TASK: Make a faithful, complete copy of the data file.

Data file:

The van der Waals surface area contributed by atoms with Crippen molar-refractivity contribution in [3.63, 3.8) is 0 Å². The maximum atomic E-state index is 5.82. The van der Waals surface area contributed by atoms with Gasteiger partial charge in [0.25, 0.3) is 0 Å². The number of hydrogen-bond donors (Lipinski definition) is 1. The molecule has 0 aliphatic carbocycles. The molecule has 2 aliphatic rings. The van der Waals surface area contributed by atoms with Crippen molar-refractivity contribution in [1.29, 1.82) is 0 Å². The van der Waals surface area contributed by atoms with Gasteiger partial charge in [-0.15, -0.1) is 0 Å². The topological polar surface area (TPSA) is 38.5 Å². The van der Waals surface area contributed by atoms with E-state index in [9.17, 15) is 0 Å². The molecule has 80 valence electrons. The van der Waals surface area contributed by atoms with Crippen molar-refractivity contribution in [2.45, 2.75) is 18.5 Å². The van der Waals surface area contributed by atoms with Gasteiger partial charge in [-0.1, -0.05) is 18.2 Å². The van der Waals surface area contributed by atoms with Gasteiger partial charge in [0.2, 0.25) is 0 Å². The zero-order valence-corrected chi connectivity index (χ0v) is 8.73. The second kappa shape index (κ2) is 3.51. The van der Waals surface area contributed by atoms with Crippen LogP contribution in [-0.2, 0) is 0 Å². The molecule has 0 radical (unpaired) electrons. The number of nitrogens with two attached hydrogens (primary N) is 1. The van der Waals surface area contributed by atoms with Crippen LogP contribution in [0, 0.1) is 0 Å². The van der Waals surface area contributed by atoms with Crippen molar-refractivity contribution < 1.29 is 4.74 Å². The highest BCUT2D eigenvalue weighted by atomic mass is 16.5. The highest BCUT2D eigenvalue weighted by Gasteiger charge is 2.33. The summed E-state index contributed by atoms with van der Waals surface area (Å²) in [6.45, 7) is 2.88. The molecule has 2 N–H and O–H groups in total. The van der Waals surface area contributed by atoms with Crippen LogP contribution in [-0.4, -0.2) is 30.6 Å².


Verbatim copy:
The van der Waals surface area contributed by atoms with Crippen molar-refractivity contribution in [3.63, 3.8) is 0 Å². The maximum atomic E-state index is 5.82. The van der Waals surface area contributed by atoms with Gasteiger partial charge in [0.25, 0.3) is 0 Å². The number of hydrogen-bond donors (Lipinski definition) is 1. The molecule has 0 aliphatic carbocycles. The molecule has 2 aliphatic rings. The van der Waals surface area contributed by atoms with Crippen molar-refractivity contribution in [1.29, 1.82) is 0 Å². The van der Waals surface area contributed by atoms with Gasteiger partial charge in [-0.15, -0.1) is 0 Å². The topological polar surface area (TPSA) is 38.5 Å². The van der Waals surface area contributed by atoms with E-state index in [9.17, 15) is 0 Å². The molecule has 80 valence electrons. The van der Waals surface area contributed by atoms with Crippen molar-refractivity contribution in [2.45, 2.75) is 18.5 Å². The van der Waals surface area contributed by atoms with Gasteiger partial charge in [-0.1, -0.05) is 18.2 Å². The van der Waals surface area contributed by atoms with Gasteiger partial charge in [0.2, 0.25) is 0 Å². The zero-order valence-corrected chi connectivity index (χ0v) is 8.73. The second kappa shape index (κ2) is 3.51. The van der Waals surface area contributed by atoms with Crippen LogP contribution in [-0.2, 0) is 0 Å². The molecule has 0 radical (unpaired) electrons. The number of nitrogens with two attached hydrogens (primary N) is 1. The van der Waals surface area contributed by atoms with Crippen LogP contribution in [0, 0.1) is 0 Å². The van der Waals surface area contributed by atoms with Crippen molar-refractivity contribution < 1.29 is 4.74 Å². The highest BCUT2D eigenvalue weighted by atomic mass is 16.5. The highest BCUT2D eigenvalue weighted by Gasteiger charge is 2.33. The summed E-state index contributed by atoms with van der Waals surface area (Å²) in [6.45, 7) is 2.88. The molecule has 2 N–H and O–H groups in total. The van der Waals surface area contributed by atoms with Crippen LogP contribution in [-0.4, -0.2) is 30.6 Å².